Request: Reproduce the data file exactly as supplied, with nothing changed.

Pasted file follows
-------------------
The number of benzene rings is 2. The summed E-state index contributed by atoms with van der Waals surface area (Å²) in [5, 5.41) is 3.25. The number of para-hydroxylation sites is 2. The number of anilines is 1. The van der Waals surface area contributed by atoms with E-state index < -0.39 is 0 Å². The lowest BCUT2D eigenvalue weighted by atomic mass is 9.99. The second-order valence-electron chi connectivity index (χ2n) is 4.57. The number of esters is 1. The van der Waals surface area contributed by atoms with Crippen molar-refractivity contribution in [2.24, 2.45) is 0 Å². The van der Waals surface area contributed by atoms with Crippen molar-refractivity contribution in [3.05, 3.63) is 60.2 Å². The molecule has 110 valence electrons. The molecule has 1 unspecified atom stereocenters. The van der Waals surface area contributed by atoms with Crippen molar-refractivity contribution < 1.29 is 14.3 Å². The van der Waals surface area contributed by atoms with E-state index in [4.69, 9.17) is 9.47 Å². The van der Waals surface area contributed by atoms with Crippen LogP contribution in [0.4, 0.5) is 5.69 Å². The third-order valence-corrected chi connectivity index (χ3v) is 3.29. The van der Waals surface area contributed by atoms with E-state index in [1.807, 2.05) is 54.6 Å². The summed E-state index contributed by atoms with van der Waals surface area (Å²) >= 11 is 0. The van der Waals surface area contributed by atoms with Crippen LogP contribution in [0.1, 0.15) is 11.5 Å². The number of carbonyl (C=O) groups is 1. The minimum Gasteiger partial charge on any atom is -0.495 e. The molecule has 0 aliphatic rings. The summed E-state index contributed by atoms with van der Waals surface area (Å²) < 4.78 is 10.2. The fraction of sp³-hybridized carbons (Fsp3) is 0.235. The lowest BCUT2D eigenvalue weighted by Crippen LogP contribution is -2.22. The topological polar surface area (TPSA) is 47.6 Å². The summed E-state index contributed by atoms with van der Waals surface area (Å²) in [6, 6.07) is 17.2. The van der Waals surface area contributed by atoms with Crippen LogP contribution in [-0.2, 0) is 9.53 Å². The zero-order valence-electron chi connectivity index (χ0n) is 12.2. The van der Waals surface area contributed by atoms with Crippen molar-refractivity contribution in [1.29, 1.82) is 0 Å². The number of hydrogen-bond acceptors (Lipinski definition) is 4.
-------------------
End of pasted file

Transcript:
The number of benzene rings is 2. The summed E-state index contributed by atoms with van der Waals surface area (Å²) in [5, 5.41) is 3.25. The number of para-hydroxylation sites is 2. The number of anilines is 1. The van der Waals surface area contributed by atoms with E-state index < -0.39 is 0 Å². The lowest BCUT2D eigenvalue weighted by atomic mass is 9.99. The second-order valence-electron chi connectivity index (χ2n) is 4.57. The number of esters is 1. The van der Waals surface area contributed by atoms with Crippen molar-refractivity contribution in [2.24, 2.45) is 0 Å². The van der Waals surface area contributed by atoms with Crippen molar-refractivity contribution in [3.05, 3.63) is 60.2 Å². The molecule has 110 valence electrons. The molecule has 1 unspecified atom stereocenters. The van der Waals surface area contributed by atoms with Crippen molar-refractivity contribution < 1.29 is 14.3 Å². The van der Waals surface area contributed by atoms with E-state index in [4.69, 9.17) is 9.47 Å². The van der Waals surface area contributed by atoms with Crippen LogP contribution in [0.4, 0.5) is 5.69 Å². The third-order valence-corrected chi connectivity index (χ3v) is 3.29. The van der Waals surface area contributed by atoms with E-state index in [1.807, 2.05) is 54.6 Å². The summed E-state index contributed by atoms with van der Waals surface area (Å²) >= 11 is 0. The van der Waals surface area contributed by atoms with Crippen LogP contribution in [0.1, 0.15) is 11.5 Å². The number of carbonyl (C=O) groups is 1. The minimum Gasteiger partial charge on any atom is -0.495 e. The molecule has 0 aliphatic rings. The summed E-state index contributed by atoms with van der Waals surface area (Å²) < 4.78 is 10.2. The fraction of sp³-hybridized carbons (Fsp3) is 0.235. The lowest BCUT2D eigenvalue weighted by Crippen LogP contribution is -2.22. The topological polar surface area (TPSA) is 47.6 Å². The summed E-state index contributed by atoms with van der Waals surface area (Å²) in [6, 6.07) is 17.2. The van der Waals surface area contributed by atoms with Crippen LogP contribution in [-0.2, 0) is 9.53 Å². The zero-order valence-electron chi connectivity index (χ0n) is 12.2. The van der Waals surface area contributed by atoms with Crippen molar-refractivity contribution in [1.29, 1.82) is 0 Å². The number of hydrogen-bond acceptors (Lipinski definition) is 4.